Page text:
Now that the paddock at Brno is starting to fill up with teams and riders, as they prepare for the Czech Grand Prix this weekend, silly season is starting to get back into full swing. Already, news is starting to break of Alvaro Bautista's impending announcement of a deal with Suzuki for the next two years, as team mate to Loris Capirossi for 2010, and that move has precipitated a bit more reshuffling.
For with Bautista now taken, the Aspar team, who will be making their debut with the fifth Ducati fielded this year by Sete Gibernau, have had to turn to their backup plan for a rider. According to Spanish website Motocuatro.com, that backup plan is Hector Barbera. Barbera and his management met Jorge Martinez, boss of the Aspar squad, in the paddock at Brno, and according to Motocuatro, at that meeting Barbera concluded a one-year deal to ride the Aspar team's Ducati in 2010. The deal is due to be announced officially on either Thursday or Friday, as Jorge Martinez had promised he would do to the Spanish press.
Barbera was Aspar's preferred fallback option, for the Aspar MotoGP project is to be funded by the Generalitat Valenciana, the Valencian tourist board. With both Jorge Martinez and Hector Barbera being natives of the region, the project is now a 100% Valencian undertaking, serving the interests of the sponsors down to the ground. Alvaro Bautista, Aspar's initial option, is from Talavera de la Reina, a small town southwest of Madrid, in the Castile-La Mancha region of Spain.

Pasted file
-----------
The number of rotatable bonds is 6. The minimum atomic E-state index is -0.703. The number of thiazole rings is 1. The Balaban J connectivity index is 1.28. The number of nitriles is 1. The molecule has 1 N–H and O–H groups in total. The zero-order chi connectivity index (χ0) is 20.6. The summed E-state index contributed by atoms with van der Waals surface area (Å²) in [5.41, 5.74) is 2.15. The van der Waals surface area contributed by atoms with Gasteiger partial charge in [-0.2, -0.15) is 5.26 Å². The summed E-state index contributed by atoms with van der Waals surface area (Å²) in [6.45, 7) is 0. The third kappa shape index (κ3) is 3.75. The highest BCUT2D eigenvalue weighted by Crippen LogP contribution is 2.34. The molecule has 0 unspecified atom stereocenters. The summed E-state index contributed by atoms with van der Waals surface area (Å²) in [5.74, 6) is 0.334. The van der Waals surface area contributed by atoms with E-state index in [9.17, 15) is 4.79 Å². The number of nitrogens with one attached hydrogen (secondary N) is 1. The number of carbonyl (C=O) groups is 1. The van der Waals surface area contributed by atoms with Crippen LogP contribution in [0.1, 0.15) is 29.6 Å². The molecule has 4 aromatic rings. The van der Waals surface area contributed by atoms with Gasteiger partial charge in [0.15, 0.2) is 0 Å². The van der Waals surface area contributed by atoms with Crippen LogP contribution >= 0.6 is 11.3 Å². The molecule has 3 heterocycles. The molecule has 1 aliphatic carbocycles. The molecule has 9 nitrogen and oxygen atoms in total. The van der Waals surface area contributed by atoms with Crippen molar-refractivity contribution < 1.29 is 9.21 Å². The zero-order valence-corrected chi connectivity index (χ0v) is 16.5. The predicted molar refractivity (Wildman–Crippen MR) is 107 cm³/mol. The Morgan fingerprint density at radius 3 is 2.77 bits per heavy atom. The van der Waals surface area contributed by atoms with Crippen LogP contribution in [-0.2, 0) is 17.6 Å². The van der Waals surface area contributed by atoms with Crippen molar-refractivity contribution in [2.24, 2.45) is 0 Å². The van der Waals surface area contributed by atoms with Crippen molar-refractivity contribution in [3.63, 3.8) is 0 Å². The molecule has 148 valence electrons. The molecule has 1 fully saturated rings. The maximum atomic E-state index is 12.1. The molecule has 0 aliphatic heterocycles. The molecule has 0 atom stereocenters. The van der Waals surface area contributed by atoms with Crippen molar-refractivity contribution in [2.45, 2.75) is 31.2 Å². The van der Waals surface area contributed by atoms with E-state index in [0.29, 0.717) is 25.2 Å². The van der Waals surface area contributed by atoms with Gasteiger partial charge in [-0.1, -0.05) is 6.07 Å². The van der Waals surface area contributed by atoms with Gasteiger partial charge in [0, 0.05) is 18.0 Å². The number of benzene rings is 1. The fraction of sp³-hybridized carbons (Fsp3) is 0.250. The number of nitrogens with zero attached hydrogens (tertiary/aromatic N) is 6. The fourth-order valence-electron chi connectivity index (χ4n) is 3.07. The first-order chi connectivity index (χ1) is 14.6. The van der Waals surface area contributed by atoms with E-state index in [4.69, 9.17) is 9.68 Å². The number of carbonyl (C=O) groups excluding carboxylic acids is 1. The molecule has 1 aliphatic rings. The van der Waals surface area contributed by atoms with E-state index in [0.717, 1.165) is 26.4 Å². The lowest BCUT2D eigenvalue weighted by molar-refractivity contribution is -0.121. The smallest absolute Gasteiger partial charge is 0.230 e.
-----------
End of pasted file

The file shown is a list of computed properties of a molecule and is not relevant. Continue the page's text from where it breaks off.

Although most of the MotoGP world is awaiting the decision of Jorge Lorenzo, currently the largest log jamming up the 2010 rider reshuffle, a smaller block could soon find itself being shifted. The Spanish website Motocuatro is reporting that Alvaro Bautista has signed a two-year deal with Suzuki, and that he will be making an official announcment on Thursday.
According to Motocuatro, the deal will be announced by "a senior figure inside Suzuki" and will also see the announcement of Loris Capirossi's contract extension for 2010. This would see Bautista line up alongside the Italian veteran at Suzuki for next year, with Capirex retiring at the end of the 2010 season.
The impending announcement leaves Jorge Martinez and the Aspar team in something of a quandary, but the team must also carry some of the blame. Bautista signed a pre-contract with Suzuki last summer, when Martinez looked close to a deal with Suzuki to run a team for the 2009 season, a deal which eventually fell through after Suzuki decided against supplying more bikes for the series. This left Bautista already committed to Suzuki for next season, and subject to a penalty if he want to get out of the deal.
The penalty clause is not Bautista's main consideration, however. The Spaniard is known to be keen to join an official factory team, and Aspar's promise of promotion to the Ducati factory team in 2011 was simply not enough to sway Bautista's decision in Aspar's favor. With Suzuki exempt from the rule barring rookies from going straight to a factory team, the Rizla squad was Bautista's only option of a direct factory ride.
In the concluding part of our four part interview with Herve Poncharal, the Monster Tech 3 Yamaha boss turns his attention to the performance of his own team this year, and discusses why it is so hard for an independent team to get on the podium. Along the way, Poncharal underlines the importance of tires, dismisses criticism of the 800cc switch, and talks about just how well the Fantastic Four of Valentino Rossi, Jorge Lorenzo, Casey Stoner and Dani Pedrosa have been riding. Finally, we turn our gaze to the future, and discuss where Ben Spies is going to be next year, and who will be riding for the team in 2010.
Before reading this installment, you may want to go back and read the first part, where we discussed the rookie rule; part two, in which Poncharal talked about cost-cutting and possible new rule changes; and the third part, in which he covered sponsorship and how the riders are paid too much.
MGPM: How about the team? How do you think the team has done this year?